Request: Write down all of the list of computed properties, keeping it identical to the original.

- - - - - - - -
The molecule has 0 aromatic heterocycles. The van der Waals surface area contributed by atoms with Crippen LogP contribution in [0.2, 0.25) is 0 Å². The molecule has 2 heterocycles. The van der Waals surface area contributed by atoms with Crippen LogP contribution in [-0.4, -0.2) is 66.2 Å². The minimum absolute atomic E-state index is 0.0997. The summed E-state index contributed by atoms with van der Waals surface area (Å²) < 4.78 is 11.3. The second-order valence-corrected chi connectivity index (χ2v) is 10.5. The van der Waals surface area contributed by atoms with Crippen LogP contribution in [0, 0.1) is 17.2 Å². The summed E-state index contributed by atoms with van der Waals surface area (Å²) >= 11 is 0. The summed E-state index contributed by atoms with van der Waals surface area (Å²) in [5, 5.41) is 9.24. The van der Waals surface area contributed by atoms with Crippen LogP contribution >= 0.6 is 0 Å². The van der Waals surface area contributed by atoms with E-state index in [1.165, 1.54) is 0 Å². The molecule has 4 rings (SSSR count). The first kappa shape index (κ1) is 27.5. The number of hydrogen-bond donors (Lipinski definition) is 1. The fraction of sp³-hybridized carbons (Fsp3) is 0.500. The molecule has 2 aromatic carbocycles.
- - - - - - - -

The molecule has 0 aromatic heterocycles. The van der Waals surface area contributed by atoms with Crippen LogP contribution in [0.2, 0.25) is 0 Å². The molecule has 2 heterocycles. The van der Waals surface area contributed by atoms with Crippen LogP contribution in [-0.4, -0.2) is 66.2 Å². The minimum absolute atomic E-state index is 0.0997. The summed E-state index contributed by atoms with van der Waals surface area (Å²) < 4.78 is 11.3. The second-order valence-corrected chi connectivity index (χ2v) is 10.5. The van der Waals surface area contributed by atoms with Crippen LogP contribution in [0, 0.1) is 17.2 Å². The summed E-state index contributed by atoms with van der Waals surface area (Å²) >= 11 is 0. The summed E-state index contributed by atoms with van der Waals surface area (Å²) in [5, 5.41) is 9.24. The van der Waals surface area contributed by atoms with Crippen LogP contribution >= 0.6 is 0 Å². The van der Waals surface area contributed by atoms with E-state index in [1.165, 1.54) is 0 Å². The molecule has 4 rings (SSSR count). The first kappa shape index (κ1) is 27.5. The number of hydrogen-bond donors (Lipinski definition) is 1. The fraction of sp³-hybridized carbons (Fsp3) is 0.500. The molecule has 2 aromatic carbocycles.